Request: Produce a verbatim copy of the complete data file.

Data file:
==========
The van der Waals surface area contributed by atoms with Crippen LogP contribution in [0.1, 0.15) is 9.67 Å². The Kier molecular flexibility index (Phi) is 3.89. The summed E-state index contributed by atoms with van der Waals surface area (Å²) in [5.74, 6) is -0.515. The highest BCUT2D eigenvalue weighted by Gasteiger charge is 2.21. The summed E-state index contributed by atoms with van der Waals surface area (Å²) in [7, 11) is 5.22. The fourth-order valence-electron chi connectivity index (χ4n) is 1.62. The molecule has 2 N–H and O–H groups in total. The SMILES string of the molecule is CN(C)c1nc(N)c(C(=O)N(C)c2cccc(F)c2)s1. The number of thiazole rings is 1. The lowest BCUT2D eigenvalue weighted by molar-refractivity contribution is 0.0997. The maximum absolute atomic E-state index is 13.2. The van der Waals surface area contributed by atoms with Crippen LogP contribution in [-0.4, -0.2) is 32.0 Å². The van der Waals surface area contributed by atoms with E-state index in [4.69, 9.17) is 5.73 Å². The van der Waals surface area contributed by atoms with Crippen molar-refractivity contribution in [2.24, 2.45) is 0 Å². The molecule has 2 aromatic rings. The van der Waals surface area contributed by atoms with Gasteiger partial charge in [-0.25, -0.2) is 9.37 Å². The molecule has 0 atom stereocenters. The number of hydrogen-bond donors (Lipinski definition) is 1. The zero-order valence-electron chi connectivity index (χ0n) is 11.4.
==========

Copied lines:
The van der Waals surface area contributed by atoms with Crippen LogP contribution in [0.1, 0.15) is 9.67 Å². The Kier molecular flexibility index (Phi) is 3.89. The summed E-state index contributed by atoms with van der Waals surface area (Å²) in [5.74, 6) is -0.515. The highest BCUT2D eigenvalue weighted by Gasteiger charge is 2.21. The summed E-state index contributed by atoms with van der Waals surface area (Å²) in [7, 11) is 5.22. The fourth-order valence-electron chi connectivity index (χ4n) is 1.62. The molecule has 2 N–H and O–H groups in total. The SMILES string of the molecule is CN(C)c1nc(N)c(C(=O)N(C)c2cccc(F)c2)s1. The number of thiazole rings is 1. The lowest BCUT2D eigenvalue weighted by molar-refractivity contribution is 0.0997. The maximum absolute atomic E-state index is 13.2. The van der Waals surface area contributed by atoms with Crippen LogP contribution in [-0.4, -0.2) is 32.0 Å². The van der Waals surface area contributed by atoms with E-state index in [4.69, 9.17) is 5.73 Å². The van der Waals surface area contributed by atoms with Crippen molar-refractivity contribution in [2.24, 2.45) is 0 Å². The molecule has 2 aromatic rings. The van der Waals surface area contributed by atoms with Gasteiger partial charge in [-0.25, -0.2) is 9.37 Å². The molecule has 0 atom stereocenters. The number of hydrogen-bond donors (Lipinski definition) is 1. The zero-order valence-electron chi connectivity index (χ0n) is 11.4.